Polyubiquitination, the sequential attachment of the small 8kDa globular protein ubiquitin (Ub) to target proteins, represents a major post-translational modification that ultimately determines the substrate’s cellular fate. Ub conjugation is an extremely versatile form of protein regulation since any of the Ub’s seven lysine residues can form such polymeric chains, plus the process itself is reversible. Historically, polyubiquitination of substrates has been associated with their proteasomal degradation, but it is mainly Lys48 (UbK48) linkages that are responsible for such targeting. Much less is known about the functions of the remaining UbK linkages in plants, although UbK63 chains have been associated with endocytosis and DNA damage tolerance in yeast and mammalian systems (reviewed in Mukhopadhyay and Riezman, 2007).
Here, Romero-Barrios et al. (2020) employ both large-scale protein-protein interaction (PPI) and sensor-based proteomic techniques to define UbK63 polyubiquitination networks in Arabidopsis thaliana (Arabidopsis) and shed light on the molecular machinery driving this modification. Ubiquitination is a three-stage process whereby Ub is activated by an E1 enzyme, transferred to an E2 ubiquitin-conjugating enzyme, and attached to a specific substrate recruited via an E3 ubiquitin ligase. In humans and yeast, UbK63 polyubiquitination is mediated by UBIQUITIN CONJUGATING ENZYME13 (UBC13)/UEV1 E2s in concert with one of several hundred possible E3 ligases or by a relay mechanism in which ubiquitin is passed from E2s to HECT E3s before its ligation to a substrate. Plant genomes, however, typically encode very few HECT E3s, but they do encode several UBC13/UEV1 proteins, including UBC35 and 36 in Arabidopsis. Functional analysis of a double ubc35 ubc36 knockout mutant, which exhibited severe growth and developmental defects, alongside an inducible ubc35 ubc36 knockdown line, revealed a major reduction in cellular abundance of UbK63 polyubiquitinated proteins together with significant transcriptional reprogramming. These results strongly implicate UBC35 and 36 E2s as the key mediators of UbK63 modifications in plants.
To identify which of the ~1500 Arabidopsis E3 ligases interact with UBC35/36 to facilitate UbK63 chain formation, the authors utilized a high coverage yeast two-hybrid (Y2H) approach. Only 13 (mainly RING/U-box family) E3s were detected in the screen, attesting to the existence of E2-E3 interaction specificity. By widening this UBC35/36-E3 PPI network further to include interactors of these 13 E3 ligases, the authors also identified several putative UbK63 substrates, generating an extensive UbK63 polyubiquitination interactome network.
However, since the E2s and not the E3s determine Ub-linkage preference, binary PPIs between E3 ligases and target proteins may potentially represent non-UbK63 polyubiquitination events. To validate and extend the UbK63-specific polyubiquitination network in planta, the authors modified their previously described in vivo sensor for UbK63 polyubiquitination (Vx3K0-GFP) (Johnson and Vert, 2016) with a nuclear-localization sequence (Vx3K0-NLS-mCitrine) to capture both cytosolic and nuclear targets. Proteins decorated with UbK63-linked chains were immunoprecipitated from stable Arabidopsis lines This in vivo proteomics approach identified nearly 400 proteins, which given the Vx3K0 sensor’s strong selectivity for UbK63 over UbK48 (Johnson and Vert, 2016), represent high-confidence UBC35/36 targets.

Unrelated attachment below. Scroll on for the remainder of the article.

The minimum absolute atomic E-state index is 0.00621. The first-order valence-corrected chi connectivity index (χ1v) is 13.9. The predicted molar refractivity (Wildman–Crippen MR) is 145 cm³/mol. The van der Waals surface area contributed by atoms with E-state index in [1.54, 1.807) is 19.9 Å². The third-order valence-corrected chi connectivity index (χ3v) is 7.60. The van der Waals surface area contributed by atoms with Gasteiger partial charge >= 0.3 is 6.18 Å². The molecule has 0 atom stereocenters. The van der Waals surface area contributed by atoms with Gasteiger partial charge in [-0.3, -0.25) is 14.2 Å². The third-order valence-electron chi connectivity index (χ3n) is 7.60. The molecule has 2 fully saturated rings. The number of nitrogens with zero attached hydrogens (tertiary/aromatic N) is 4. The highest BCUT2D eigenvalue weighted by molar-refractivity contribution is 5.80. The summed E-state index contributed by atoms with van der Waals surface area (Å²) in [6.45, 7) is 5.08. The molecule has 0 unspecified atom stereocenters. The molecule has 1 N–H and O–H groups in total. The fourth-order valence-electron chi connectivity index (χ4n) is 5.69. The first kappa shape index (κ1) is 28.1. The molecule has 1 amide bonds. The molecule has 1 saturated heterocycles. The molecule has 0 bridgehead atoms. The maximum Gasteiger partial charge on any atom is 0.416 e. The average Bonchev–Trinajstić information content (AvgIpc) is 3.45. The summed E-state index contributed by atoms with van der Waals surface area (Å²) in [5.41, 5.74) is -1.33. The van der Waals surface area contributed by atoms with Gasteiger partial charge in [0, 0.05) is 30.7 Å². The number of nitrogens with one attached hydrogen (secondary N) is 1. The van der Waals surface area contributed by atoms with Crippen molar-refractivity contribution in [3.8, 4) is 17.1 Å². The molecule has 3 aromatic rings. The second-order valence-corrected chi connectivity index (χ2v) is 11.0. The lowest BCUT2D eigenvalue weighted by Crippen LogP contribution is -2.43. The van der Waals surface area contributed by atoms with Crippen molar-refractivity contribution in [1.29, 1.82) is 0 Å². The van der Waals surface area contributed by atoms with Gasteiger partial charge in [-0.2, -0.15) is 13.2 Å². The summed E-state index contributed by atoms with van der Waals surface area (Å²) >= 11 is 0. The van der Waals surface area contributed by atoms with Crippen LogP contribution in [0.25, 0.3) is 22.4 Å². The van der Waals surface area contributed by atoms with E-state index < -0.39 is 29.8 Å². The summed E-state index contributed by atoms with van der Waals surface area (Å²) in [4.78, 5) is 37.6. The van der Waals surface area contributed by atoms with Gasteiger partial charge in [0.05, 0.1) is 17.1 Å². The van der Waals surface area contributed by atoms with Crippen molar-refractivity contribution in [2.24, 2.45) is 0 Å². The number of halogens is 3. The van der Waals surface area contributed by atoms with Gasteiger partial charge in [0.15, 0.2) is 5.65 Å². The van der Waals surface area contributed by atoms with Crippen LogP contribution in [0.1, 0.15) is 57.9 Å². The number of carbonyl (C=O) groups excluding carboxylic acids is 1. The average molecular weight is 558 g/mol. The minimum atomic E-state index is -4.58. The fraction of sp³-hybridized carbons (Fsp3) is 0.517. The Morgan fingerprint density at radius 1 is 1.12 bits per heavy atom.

Although, somewhat surprisingly, limited overlap was observed in the membership of proteins identified by the transcriptomic, sensor-based proteomic, and interactome analyses, taken together, a global picture emerges of the overall contribution of the putative UbK63 ubiquitinome to cellular functioning. In agreement with previous studies in both plants and yeast/mammalian systems, UbK63 polyubiquitination is associated with vesicular trafficking, membrane transport, and developmental processes. However, the use of the nuclear-localized UbK63 sensor also revealed that several nuclear functions involving various aspects of RNA processing required UbK63 polyubiquitination, alongside multiple components of the nuclear import machinery and specific histones associated with DNA damage responses.
After proteasome-targeting UbK48 polyubiquitination, UbK63 chains represent the most abundant linkage type, but the importance of this modification in plants has only recently started to be appreciated. This study by Romero-Barrios et al. (2020) highlights the breadth of growth and developmental processes regulated by UbK63 polyubiquitination and identifies the two major E2 Ub-conjugating enzymes responsible for this linkage type. Further characterization of Ub signaling networks underpinning plant growth and development will require further insight into the functional significance of the remaining UbK-linked chains as well as the proteins responsible for linkage-type discrimination.
School of Life Sciences, University of Warwick, Coventry, UK
ORCID ID: 0000-0001-5383-5448
Johnson, A. and Vert, G. (2016). Unraveling K63 Polyubiquitination Networks by Sensor-Based Proteomics. Plant Physiol. 171: 1808–1820.
Mukhopadhyay, D. and Riezman, H. (2007). Proteasome-independent functions of ubiquitin in endocytosis and signaling. Science 315: 201–205.
Romero-Barrios, N., Monachello, D., Dolde, U., Wong, A., Clemente, H.S., Cayrel, A., Johnson, A., Lurin, C. and Vert, G. (2020) Advanced cataloging of K63 polyubiquitin networks by genomic, interactome, and sensor-based proteomic analyses. Plant Cell 32: doi:10.1015/tpc19.00568